Summary judgment is proper where "there is no genuine issue as to any material
fact" and "the moving party is entitled to a judgment as a matter of law." Fed. R.
Civ. P. 56(c). However, "the mere existence ofsome alleged factual dispute
between the parties will not defeat an otherwise properly supported motion for
summary judgment." Anderson v. Liberty Lobby, Inc., 477 U.S. 242, 247-48, 106
S. Ct. 2505, 2510 (1986). Only factual disputes that are material under the
substantive law governing the case will preclude entry of summary judgment. Id.
8
B. Florida's Adoption Scheme
Appellants' challenge cannot be viewed apart from the context in which it
arises. Under Florida law, "adoption is not a right; it is a statutory privilege."
Cox, 627 So. 2d at 1216. Unlike biological parentage, which precedes and
transcends formal recognition by the state, adoption is wholly a creature of the
state. Cf Smith v. Org. ofFoster Families for Equal. & Reform, 431 U.S. 816,
845, 97 S. Ct. 2094, 2110 (1977) (noting that, unlike the natural family, which has
"its origins entirely apart from the power of the State," the foster parent-child
relationship "has its source in state law and contractual arrangements"); Lindley v.
Sullivan, 889 F.2d 124, 131 (7th Cir. 1989) ("Because ofits statutory basis,
adoption differs from natural procreation in a most important and striking way.").
In formulating its adoption policies and procedures, the State ofFlorida acts
in the protective and provisional role of in loco parentis for those children who,
because of various circumstances, have become wards ofthe state. Thus, adoption
law is unlike criminal law, for example, where the paramount substantive concern
is not intruding on individuals' liberty interests, ~ ~ Lawrence, 539 U.S.

123 S. Ct. 2472; Roe v. Wade, 410 U.S. 113, 93 5. Ct. 705 (1973), and the
paramount procedural imperative is ensuring due process and fairness, ~
Strickland v. Washington, 466 U.S. 668, 104 S. Ct. 2052 (1984); Miranda v.
Arizona, 384 U.S. 436, 86 S. Ct. 1602 (1966); Gideon v. Wainwright, 372 U.S.
9
335, 83 S. Ct. 792 (1963). Adoption is also distinct from such contexts as
government-benefit eligibility schemes or access to a public forum, where equality
of treatment is the primary concern. See, ~ Rosenberger v. Rector & Visitors of
Univ. ofVa., 515 U.S. 819, 115 S. Ct. 2510 (1995); Adarand Constructors, Inc. v.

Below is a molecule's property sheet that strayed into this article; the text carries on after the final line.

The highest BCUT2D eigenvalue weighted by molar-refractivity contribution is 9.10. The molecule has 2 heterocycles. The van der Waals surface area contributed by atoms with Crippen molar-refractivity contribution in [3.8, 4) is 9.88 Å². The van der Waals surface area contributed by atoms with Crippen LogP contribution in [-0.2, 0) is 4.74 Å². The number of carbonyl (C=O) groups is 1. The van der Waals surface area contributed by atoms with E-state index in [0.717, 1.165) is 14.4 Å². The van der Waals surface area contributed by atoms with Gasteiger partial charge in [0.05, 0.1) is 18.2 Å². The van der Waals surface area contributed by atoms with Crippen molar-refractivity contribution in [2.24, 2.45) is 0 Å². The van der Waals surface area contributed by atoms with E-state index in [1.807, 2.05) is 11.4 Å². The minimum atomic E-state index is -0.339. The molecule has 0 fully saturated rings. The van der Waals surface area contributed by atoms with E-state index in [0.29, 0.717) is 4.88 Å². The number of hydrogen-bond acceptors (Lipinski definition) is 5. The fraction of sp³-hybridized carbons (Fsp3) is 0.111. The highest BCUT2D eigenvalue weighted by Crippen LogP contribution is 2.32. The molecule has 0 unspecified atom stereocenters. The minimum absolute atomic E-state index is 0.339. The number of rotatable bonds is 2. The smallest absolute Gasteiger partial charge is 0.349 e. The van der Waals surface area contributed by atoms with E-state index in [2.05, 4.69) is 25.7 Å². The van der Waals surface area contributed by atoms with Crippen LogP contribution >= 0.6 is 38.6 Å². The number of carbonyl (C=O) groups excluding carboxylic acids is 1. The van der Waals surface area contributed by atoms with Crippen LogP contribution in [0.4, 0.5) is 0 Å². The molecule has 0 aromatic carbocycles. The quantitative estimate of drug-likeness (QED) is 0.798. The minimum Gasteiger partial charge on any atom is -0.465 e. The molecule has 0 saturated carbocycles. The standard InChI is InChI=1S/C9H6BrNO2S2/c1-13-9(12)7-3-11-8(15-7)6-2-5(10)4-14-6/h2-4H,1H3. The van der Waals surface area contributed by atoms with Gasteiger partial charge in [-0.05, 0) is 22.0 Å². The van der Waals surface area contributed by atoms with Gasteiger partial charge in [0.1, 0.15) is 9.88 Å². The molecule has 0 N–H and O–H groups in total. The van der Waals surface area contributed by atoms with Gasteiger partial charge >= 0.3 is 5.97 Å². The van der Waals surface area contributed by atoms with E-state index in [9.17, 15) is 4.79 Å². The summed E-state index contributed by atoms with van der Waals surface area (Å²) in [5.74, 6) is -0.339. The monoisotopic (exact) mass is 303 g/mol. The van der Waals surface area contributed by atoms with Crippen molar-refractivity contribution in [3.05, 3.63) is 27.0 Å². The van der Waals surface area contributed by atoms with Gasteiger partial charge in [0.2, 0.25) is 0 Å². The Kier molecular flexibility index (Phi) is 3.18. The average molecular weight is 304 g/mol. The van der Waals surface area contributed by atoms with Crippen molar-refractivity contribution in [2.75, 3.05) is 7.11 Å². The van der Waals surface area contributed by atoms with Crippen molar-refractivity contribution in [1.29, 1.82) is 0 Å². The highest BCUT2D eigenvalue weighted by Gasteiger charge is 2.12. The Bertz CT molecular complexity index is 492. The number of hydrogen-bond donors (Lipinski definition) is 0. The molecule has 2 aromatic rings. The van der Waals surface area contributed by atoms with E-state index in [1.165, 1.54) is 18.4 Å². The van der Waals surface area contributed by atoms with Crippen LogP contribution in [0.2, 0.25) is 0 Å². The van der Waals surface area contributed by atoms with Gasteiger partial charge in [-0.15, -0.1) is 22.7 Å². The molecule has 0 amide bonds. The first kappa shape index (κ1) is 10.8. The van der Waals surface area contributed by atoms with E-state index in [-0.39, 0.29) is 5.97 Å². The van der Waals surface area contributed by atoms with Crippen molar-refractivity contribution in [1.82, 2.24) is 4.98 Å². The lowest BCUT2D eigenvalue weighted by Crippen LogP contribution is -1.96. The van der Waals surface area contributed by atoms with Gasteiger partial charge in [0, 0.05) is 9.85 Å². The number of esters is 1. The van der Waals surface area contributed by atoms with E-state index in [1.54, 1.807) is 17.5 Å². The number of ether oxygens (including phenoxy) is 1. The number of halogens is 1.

Pena, 515 U.S. 200, 115 5. Ct. 2097 (1995). By contrast, in the adoption context,
the state's overriding interest is the best interests of the children whom it is seeking
to place with adoptive families. In re Adoption of H.Y.T., 458 So. 2d 1127, 1128
(Fla. 1984) (noting that, in Florida adoption proceedings, "the court's primary duty
is to serve the best interests of the child-the object of the proceeding").6 Florida,
acting parens patriae for children who have lost their natural parents, bears the high
duty of determining what adoptive home environments will best serve all aspects
of the child's growth and development.
Because of the primacy of the welfare of the child, the state can make
classifications for adoption purposes that would be constitutionally suspect in
many other arenas. For example, Florida law requires that, in order to adopt any
child other than a special needs child, an individual's primary residence and place
6 See also Rushing v. Bosse, 652 So. 2d 869, 873 (Fla. Dist. Ct. App. 1995) ("Adoption
proceedings are unique. In an adoption proceeding, the intended beneficiary ofthe proceeding is
the child to be adopted."); Amer, 4 Fla. L. Weekly Supp. 854b (noting that persons seeking to
adopt "are merely requesting that the state make a decision to investigate the candidate's
background to determine if their environment would serve the best interests ofa child" and that
"[i]n each adoption proceeding, the child is the intended beneficiarywhose interest is afforded
the utmost consideration").
10
of employment must be located in Florida. Fla. Stat. § 63.185. In screening
adoption applicants, Florida considers such factors as physical and mental health,
income and financial status, duration of marriage, housing, and neighborhood,
among others. Fla. Admin. Code Ann. r. 65C-l6.005(3) (2003). Similarly, Florida
gives preference to candidates who demonstrate a commitment to "value, respect,
appreciate, and educate the child regarding his or her racial and ethnic heritage."
Id. Moreover, prospective adoptive parents are required to sign an affidavit of
good moral character. j4~Many ofthese preferences and requirements, if
employed outside the adoption arena, would be unlikely to withstand constitutional
scrutiny. See, ~ Troxel v. Granville, 530 U.S. 57, 68, 120 5. Ct. 2054, 2061
(2000) (recognizing that, absent neglect or abuse, the state may not "inject itself
into the private realm of the family to further question the ability of that parent to
make the best decisions concerning the rearing ofthat parent's children"); Supreme
Court of Va. v. Friedman, 487 U.S. 59, 70, 108 5. Ct. 2260, 2267 (1988)
(invalidating as unconstitutional Virginia's residency requirement for waive-in
admission to the state bar).
The decision to adopt a child is not a private one, but a public act. Cox, 627